The barbecue masters at Mighty Quinn's in New York City want to set the record straight and say they've "never had to create a line" before serving customers at Smorgasburg in Brooklyn. Earlier this week, GQ restaurant man Alan Richman filed a review of Smorgasburg in which he said Mighty Quinn's wouldn't serve him their buzzy barbecue "until there was a line." Claiming the experience was a milestone in "atrocious customer service," Richman writes he was made to wait until a substantial line was behind him, that the line was "taunted" by the server, and that he only got his barbecue when more than 25 customers showed up. Now, Mighty Quinn's is speaking up to tell a different story.
Mighty Quinn's pitmaster and co-owner Hugh Mangum tells Eater NY there must have been some confusion on Richman's part. He says: "We have three employees that work for us every weekend, and once we start, we don't stop until we're sold out, so he must have shown up when we were almost ready. If a line starts to form at this point, we have no control over that. We have never, ever, ever waited for a line to form." He also adds that Richman only had to wait "literally three minutes." Similarly, Mighty Quinn's partner Micha Magid told Gothamist Richman's writeup was "categorically false," and that none of his servers would have ever "taunted" customers.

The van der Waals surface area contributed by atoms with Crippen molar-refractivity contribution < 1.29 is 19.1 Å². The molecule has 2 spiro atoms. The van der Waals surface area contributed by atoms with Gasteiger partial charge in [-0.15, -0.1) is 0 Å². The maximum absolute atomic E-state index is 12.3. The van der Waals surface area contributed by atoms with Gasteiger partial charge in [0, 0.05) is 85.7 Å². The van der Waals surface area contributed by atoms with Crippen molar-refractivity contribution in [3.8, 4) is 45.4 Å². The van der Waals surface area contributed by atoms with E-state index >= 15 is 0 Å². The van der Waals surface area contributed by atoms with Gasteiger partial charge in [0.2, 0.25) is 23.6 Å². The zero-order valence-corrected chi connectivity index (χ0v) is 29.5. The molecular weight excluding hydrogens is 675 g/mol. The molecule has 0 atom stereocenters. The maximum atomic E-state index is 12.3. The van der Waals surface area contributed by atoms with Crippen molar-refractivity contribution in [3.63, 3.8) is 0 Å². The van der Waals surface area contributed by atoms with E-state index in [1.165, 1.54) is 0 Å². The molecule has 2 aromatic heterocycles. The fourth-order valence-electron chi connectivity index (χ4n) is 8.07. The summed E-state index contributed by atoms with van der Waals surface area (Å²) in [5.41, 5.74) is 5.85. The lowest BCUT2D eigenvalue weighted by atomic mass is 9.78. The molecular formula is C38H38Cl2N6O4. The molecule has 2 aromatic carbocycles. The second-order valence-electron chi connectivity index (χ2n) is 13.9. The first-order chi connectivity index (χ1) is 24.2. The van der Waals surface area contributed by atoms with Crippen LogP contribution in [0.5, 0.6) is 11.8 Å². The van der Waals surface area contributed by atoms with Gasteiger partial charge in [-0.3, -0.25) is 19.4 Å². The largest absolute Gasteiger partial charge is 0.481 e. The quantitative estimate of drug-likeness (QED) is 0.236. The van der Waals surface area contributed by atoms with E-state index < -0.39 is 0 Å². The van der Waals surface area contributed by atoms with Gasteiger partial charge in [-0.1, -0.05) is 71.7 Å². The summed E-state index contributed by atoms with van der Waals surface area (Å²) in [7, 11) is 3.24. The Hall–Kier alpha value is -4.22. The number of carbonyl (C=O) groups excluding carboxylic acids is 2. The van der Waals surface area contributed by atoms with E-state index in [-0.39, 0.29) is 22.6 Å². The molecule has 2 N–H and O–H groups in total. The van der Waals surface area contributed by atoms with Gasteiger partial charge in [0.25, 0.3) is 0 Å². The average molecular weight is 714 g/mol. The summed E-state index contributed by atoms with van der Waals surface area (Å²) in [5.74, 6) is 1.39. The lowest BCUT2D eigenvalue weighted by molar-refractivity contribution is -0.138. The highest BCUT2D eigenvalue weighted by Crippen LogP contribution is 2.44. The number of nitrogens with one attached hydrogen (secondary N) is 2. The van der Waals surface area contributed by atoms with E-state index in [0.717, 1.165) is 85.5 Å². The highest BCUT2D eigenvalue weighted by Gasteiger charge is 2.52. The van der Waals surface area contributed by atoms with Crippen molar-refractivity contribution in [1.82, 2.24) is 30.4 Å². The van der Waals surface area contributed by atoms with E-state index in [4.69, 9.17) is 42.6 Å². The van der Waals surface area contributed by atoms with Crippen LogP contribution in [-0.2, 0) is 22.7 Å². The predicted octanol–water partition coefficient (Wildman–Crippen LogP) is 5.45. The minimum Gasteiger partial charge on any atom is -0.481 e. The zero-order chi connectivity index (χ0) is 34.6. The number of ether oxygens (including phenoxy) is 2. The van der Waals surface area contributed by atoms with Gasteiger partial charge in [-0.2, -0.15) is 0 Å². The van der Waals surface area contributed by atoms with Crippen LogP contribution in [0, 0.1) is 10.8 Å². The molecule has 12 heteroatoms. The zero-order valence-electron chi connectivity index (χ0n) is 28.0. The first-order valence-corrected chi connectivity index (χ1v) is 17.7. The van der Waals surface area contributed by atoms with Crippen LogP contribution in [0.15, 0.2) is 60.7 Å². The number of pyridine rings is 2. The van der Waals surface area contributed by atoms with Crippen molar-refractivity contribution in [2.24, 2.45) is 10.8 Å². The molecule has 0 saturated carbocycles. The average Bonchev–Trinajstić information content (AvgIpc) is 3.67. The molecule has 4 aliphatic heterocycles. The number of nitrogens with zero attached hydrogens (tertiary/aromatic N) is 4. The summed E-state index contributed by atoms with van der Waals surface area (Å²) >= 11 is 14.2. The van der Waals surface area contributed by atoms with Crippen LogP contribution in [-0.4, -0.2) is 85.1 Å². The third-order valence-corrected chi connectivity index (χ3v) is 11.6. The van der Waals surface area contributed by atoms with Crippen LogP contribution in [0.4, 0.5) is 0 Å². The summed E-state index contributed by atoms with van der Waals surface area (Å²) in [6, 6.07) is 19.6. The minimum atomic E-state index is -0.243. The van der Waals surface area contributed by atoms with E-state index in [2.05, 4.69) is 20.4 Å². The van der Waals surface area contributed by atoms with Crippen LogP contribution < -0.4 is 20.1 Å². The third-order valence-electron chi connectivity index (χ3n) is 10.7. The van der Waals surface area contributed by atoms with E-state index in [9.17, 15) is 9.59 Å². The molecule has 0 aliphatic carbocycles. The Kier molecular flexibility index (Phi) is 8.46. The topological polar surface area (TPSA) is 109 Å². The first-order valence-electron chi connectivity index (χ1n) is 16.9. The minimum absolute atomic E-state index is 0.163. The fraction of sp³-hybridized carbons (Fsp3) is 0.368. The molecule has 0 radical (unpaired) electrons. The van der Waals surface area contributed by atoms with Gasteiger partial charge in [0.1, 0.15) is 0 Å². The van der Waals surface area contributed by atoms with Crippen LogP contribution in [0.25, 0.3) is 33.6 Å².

This is not the first time Richman has been called out by a restaurant he reviewed. Back in 2011, Richman wrote a takedown of M. Wells in Queens shortly before it closed. The review was followed by scandal when the owner of M. Wells accused Richman of sexually harassing a female server by giving her "a hardy pat on the ass." The Mighty Quinn's team also joins a long list of restaurant owners that have bitten back at reviewers, including David Chang, José Andrés, and overseas, Keith McNally.